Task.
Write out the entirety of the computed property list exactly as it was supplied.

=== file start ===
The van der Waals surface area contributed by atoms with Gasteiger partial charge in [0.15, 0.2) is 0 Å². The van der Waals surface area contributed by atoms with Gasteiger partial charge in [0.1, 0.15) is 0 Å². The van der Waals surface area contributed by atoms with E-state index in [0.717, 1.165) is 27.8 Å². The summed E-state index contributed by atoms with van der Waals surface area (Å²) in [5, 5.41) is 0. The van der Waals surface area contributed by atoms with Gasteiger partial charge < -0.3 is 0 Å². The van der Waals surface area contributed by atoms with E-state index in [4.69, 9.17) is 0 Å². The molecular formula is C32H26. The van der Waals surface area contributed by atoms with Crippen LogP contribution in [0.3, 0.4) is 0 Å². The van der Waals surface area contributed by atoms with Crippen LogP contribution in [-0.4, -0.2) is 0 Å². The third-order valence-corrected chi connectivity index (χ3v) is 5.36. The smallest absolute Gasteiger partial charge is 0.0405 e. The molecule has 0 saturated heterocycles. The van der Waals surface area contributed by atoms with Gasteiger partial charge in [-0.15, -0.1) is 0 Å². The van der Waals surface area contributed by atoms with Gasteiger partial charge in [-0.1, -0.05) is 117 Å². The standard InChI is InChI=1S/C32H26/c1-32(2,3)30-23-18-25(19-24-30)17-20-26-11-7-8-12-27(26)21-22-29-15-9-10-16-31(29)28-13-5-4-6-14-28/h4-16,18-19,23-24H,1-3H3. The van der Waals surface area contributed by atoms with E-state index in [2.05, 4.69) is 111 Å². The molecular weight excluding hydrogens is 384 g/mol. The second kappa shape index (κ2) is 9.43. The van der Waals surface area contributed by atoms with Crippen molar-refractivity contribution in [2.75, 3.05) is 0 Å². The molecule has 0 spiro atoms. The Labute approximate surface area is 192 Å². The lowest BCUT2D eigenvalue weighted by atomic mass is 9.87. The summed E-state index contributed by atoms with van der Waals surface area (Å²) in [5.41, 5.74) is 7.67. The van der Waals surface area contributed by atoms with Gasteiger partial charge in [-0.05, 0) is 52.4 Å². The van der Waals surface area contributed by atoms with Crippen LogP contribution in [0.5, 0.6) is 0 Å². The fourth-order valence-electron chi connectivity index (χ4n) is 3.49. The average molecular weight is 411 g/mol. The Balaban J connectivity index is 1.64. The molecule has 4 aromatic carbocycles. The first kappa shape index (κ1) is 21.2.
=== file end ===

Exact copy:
The van der Waals surface area contributed by atoms with Gasteiger partial charge in [0.15, 0.2) is 0 Å². The van der Waals surface area contributed by atoms with Gasteiger partial charge in [0.1, 0.15) is 0 Å². The van der Waals surface area contributed by atoms with E-state index in [0.717, 1.165) is 27.8 Å². The summed E-state index contributed by atoms with van der Waals surface area (Å²) in [5, 5.41) is 0. The van der Waals surface area contributed by atoms with Gasteiger partial charge < -0.3 is 0 Å². The van der Waals surface area contributed by atoms with E-state index in [4.69, 9.17) is 0 Å². The molecular formula is C32H26. The van der Waals surface area contributed by atoms with Crippen LogP contribution in [0.3, 0.4) is 0 Å². The van der Waals surface area contributed by atoms with Crippen LogP contribution in [-0.4, -0.2) is 0 Å². The third-order valence-corrected chi connectivity index (χ3v) is 5.36. The smallest absolute Gasteiger partial charge is 0.0405 e. The molecule has 0 saturated heterocycles. The van der Waals surface area contributed by atoms with Gasteiger partial charge in [-0.15, -0.1) is 0 Å². The van der Waals surface area contributed by atoms with Gasteiger partial charge in [-0.1, -0.05) is 117 Å². The standard InChI is InChI=1S/C32H26/c1-32(2,3)30-23-18-25(19-24-30)17-20-26-11-7-8-12-27(26)21-22-29-15-9-10-16-31(29)28-13-5-4-6-14-28/h4-16,18-19,23-24H,1-3H3. The van der Waals surface area contributed by atoms with E-state index in [2.05, 4.69) is 111 Å². The molecular weight excluding hydrogens is 384 g/mol. The second kappa shape index (κ2) is 9.43. The van der Waals surface area contributed by atoms with Crippen molar-refractivity contribution in [2.75, 3.05) is 0 Å². The molecule has 0 spiro atoms. The Labute approximate surface area is 192 Å². The lowest BCUT2D eigenvalue weighted by atomic mass is 9.87. The summed E-state index contributed by atoms with van der Waals surface area (Å²) in [5.41, 5.74) is 7.67. The van der Waals surface area contributed by atoms with Gasteiger partial charge in [-0.05, 0) is 52.4 Å². The van der Waals surface area contributed by atoms with Crippen LogP contribution in [0.5, 0.6) is 0 Å². The fourth-order valence-electron chi connectivity index (χ4n) is 3.49. The average molecular weight is 411 g/mol. The Balaban J connectivity index is 1.64. The molecule has 4 aromatic carbocycles. The first kappa shape index (κ1) is 21.2.